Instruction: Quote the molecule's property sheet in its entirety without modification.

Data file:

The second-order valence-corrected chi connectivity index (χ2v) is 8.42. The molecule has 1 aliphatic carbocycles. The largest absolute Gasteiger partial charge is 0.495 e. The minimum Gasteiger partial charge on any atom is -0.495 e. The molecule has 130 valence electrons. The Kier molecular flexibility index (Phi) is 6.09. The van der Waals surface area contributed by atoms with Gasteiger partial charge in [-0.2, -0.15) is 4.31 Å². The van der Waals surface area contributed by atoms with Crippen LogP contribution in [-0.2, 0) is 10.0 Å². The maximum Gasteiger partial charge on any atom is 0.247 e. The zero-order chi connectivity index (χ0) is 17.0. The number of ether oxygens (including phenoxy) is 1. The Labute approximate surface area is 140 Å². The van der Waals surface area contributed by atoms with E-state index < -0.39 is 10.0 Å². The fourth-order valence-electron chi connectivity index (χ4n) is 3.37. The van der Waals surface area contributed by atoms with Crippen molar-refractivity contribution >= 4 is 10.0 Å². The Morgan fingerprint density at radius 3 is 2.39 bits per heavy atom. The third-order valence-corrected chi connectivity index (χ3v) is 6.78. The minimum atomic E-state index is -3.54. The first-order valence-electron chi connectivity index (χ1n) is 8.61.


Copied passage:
The second-order valence-corrected chi connectivity index (χ2v) is 8.42. The molecule has 1 aliphatic carbocycles. The largest absolute Gasteiger partial charge is 0.495 e. The minimum Gasteiger partial charge on any atom is -0.495 e. The molecule has 130 valence electrons. The Kier molecular flexibility index (Phi) is 6.09. The van der Waals surface area contributed by atoms with Gasteiger partial charge in [-0.2, -0.15) is 4.31 Å². The van der Waals surface area contributed by atoms with Crippen LogP contribution in [-0.2, 0) is 10.0 Å². The maximum Gasteiger partial charge on any atom is 0.247 e. The zero-order chi connectivity index (χ0) is 17.0. The number of ether oxygens (including phenoxy) is 1. The Labute approximate surface area is 140 Å². The van der Waals surface area contributed by atoms with E-state index < -0.39 is 10.0 Å². The fourth-order valence-electron chi connectivity index (χ4n) is 3.37. The van der Waals surface area contributed by atoms with Crippen molar-refractivity contribution >= 4 is 10.0 Å². The Morgan fingerprint density at radius 3 is 2.39 bits per heavy atom. The third-order valence-corrected chi connectivity index (χ3v) is 6.78. The minimum atomic E-state index is -3.54. The first-order valence-electron chi connectivity index (χ1n) is 8.61.